• Signed the Elementary and Secondary Education Act in April, 1965. The law provided for the funding of primary and secondary education and put emphasis on equal access to education. In November 1965, he signed the Higher Education Act, which provided federal funding to universities and financial assistance to college and postgraduate students.
  • In July 1965, signed the Social Security Amendments of 1965. The legislation created Medicare and Medicaid.
  • Signed the Voting Rights Act of 1965 into law in August. It outlawed many discriminatory practices that had prevented African–Americans from voting such as passing literacy tests and paying poll taxes. In March 1966, the Supreme Court unanimously upheld the law’s constitutionality.
  • Signed the Immigration Act of 1965 in October. The law removed the national origin system of immigration quotas that had prevented Latin Americans, Asians, and Africans from entering the country. Instead, the law focused on immigrants’ skills and family relationships with U.S. citizens and residents.
  • In March 1968, Johnson ordered a partial halt in the bombing in North Vietnam. In May 1968, the U.S. and North Vietnam met in Paris for peace talks.
  • His term was marked by the assassinations of Martin Luther King, Jr., the civil rights leader, in April, 1968 and Robert Kennedy in June 1968. The brother of President Kennedy was seeking the Democratic Party nomination for President.
  • During his term, NASA conducted several spaceflight tests to land on the moon. The Apollo 1 to 8 missions were all conducted during his term.

Post-presidency

Johnson after his Presidency, 1972 Courtesy LBJ Museum & Library

Johnson after his Presidency, 1972
Courtesy LBJ Museum & Library

  • Retired to his ranch in Stonewall, Texas.
  • He published his memoir The Vantage Point in 1971.
  • He opened and dedicated the Lyndon Baines Johnson Library and Museum in Austin, Texas in May 1971 with then President Richard Nixon.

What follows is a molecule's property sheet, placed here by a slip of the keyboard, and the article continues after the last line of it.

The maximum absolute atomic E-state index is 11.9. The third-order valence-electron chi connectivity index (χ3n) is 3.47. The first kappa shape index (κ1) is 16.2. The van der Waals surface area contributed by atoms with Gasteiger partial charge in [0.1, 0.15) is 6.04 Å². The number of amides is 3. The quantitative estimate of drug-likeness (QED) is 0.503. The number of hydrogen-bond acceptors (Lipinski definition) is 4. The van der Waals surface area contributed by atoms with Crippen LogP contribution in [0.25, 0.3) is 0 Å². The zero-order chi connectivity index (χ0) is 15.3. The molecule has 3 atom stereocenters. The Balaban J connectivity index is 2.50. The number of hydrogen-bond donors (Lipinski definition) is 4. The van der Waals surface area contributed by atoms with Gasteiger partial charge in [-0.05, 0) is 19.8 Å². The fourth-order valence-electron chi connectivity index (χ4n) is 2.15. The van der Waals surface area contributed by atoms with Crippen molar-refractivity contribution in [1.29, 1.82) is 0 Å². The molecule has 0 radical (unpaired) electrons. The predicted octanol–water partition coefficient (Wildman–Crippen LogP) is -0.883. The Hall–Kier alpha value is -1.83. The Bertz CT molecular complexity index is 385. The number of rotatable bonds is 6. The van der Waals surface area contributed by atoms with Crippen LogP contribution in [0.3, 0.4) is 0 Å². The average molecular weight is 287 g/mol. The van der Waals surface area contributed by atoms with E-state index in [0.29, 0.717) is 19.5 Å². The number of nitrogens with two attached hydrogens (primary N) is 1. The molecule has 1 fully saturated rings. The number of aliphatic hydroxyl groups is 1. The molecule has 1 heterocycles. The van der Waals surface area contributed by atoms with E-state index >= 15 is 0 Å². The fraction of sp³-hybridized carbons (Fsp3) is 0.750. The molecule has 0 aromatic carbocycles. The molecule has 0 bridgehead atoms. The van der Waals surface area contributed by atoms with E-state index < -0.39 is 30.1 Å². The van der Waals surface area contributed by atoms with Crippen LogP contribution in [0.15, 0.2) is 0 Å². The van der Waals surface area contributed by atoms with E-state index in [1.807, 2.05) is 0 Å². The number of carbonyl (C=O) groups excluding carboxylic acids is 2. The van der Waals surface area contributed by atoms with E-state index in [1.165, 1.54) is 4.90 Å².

• His health began to fail soon after he retired. In March 1970, he had an angina attack and was ordered to lose weight. In April 1972, he suffered a major heart attack. He was also diagnosed with diverticulosis, but his heart was too weak to have surgery.
  • Attended former President Harry S. Truman’s funeral on December 28, 1972. It would be his last public appearance.
  • Died on January 22, 1973 of a heart attack at his Texas ranch.
  • His body was brought to Washington, D.C. for a state funeral and lay in state at the U.S. Capitol. On January 25, 1973, a funeral service was held at the National City Christian Church.
  • He was buried in the family cemetery on his ranch in Stonewall, Texas. In his final will, Johnson donated his farm to the government, but the cemetery remains a private property and no visitors are allowed in.
  • The Lyndon B. Johnson National Historical Park is the President’s former ranch. It includes the house where he was born. It was originally designated as the Lyndon B. Johnson National Historic Site in 1969, but it was redesignated as a National Historical Park in 1980.
  • The Lyndon B. Johnson State Park and Historic Site is just across the Pedernales River from the Lyndon B. Johnson National Historical Park. It was officially dedicated in 1970 with the Johnson family in attendance.
  • In 1973, NASA renamed its Manned Spacecraft Center in Houston, Texas as the Lyndon B. Johnson Space Center.
  • The Lyndon Baines Johnson Memorial Grove is located on Columbia Island in Washington, D.C. It was authorized by Congress in December 1973 and dedicated in September 1974.